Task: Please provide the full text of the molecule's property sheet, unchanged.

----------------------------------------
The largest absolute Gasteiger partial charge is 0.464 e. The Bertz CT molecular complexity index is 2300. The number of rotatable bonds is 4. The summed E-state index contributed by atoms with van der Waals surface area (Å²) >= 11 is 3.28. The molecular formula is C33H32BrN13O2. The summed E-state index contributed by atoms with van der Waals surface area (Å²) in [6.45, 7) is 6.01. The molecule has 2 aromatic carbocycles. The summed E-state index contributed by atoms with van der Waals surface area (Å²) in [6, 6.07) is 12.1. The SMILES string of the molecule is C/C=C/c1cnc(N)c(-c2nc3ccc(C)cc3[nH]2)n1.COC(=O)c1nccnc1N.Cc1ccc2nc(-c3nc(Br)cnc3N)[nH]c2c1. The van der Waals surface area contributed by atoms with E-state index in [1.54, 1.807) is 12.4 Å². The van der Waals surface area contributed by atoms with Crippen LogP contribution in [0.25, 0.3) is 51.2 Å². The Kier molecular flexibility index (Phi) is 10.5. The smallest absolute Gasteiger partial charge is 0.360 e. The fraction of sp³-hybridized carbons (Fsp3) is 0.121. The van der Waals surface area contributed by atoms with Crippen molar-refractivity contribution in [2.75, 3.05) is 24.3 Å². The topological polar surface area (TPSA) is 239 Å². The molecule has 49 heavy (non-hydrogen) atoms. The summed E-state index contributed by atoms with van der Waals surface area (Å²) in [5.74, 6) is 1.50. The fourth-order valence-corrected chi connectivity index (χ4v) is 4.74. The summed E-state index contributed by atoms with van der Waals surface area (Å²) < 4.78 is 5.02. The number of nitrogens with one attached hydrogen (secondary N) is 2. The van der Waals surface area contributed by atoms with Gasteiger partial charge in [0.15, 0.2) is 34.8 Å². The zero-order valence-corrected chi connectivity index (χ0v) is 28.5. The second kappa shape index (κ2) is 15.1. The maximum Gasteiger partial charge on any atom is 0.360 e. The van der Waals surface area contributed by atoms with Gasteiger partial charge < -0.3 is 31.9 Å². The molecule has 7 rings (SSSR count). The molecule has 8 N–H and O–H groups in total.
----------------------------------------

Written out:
The largest absolute Gasteiger partial charge is 0.464 e. The Bertz CT molecular complexity index is 2300. The number of rotatable bonds is 4. The summed E-state index contributed by atoms with van der Waals surface area (Å²) >= 11 is 3.28. The molecular formula is C33H32BrN13O2. The summed E-state index contributed by atoms with van der Waals surface area (Å²) in [6.45, 7) is 6.01. The molecule has 2 aromatic carbocycles. The summed E-state index contributed by atoms with van der Waals surface area (Å²) in [6, 6.07) is 12.1. The SMILES string of the molecule is C/C=C/c1cnc(N)c(-c2nc3ccc(C)cc3[nH]2)n1.COC(=O)c1nccnc1N.Cc1ccc2nc(-c3nc(Br)cnc3N)[nH]c2c1. The van der Waals surface area contributed by atoms with E-state index in [1.54, 1.807) is 12.4 Å². The van der Waals surface area contributed by atoms with Crippen LogP contribution in [0.25, 0.3) is 51.2 Å². The Kier molecular flexibility index (Phi) is 10.5. The smallest absolute Gasteiger partial charge is 0.360 e. The fraction of sp³-hybridized carbons (Fsp3) is 0.121. The van der Waals surface area contributed by atoms with Crippen molar-refractivity contribution in [2.75, 3.05) is 24.3 Å². The topological polar surface area (TPSA) is 239 Å². The molecule has 49 heavy (non-hydrogen) atoms. The summed E-state index contributed by atoms with van der Waals surface area (Å²) in [5.74, 6) is 1.50. The fourth-order valence-corrected chi connectivity index (χ4v) is 4.74. The summed E-state index contributed by atoms with van der Waals surface area (Å²) < 4.78 is 5.02. The number of nitrogens with one attached hydrogen (secondary N) is 2. The van der Waals surface area contributed by atoms with Gasteiger partial charge in [0.15, 0.2) is 34.8 Å². The zero-order valence-corrected chi connectivity index (χ0v) is 28.5. The second kappa shape index (κ2) is 15.1. The maximum Gasteiger partial charge on any atom is 0.360 e. The van der Waals surface area contributed by atoms with Gasteiger partial charge < -0.3 is 31.9 Å². The molecule has 7 rings (SSSR count). The molecule has 8 N–H and O–H groups in total.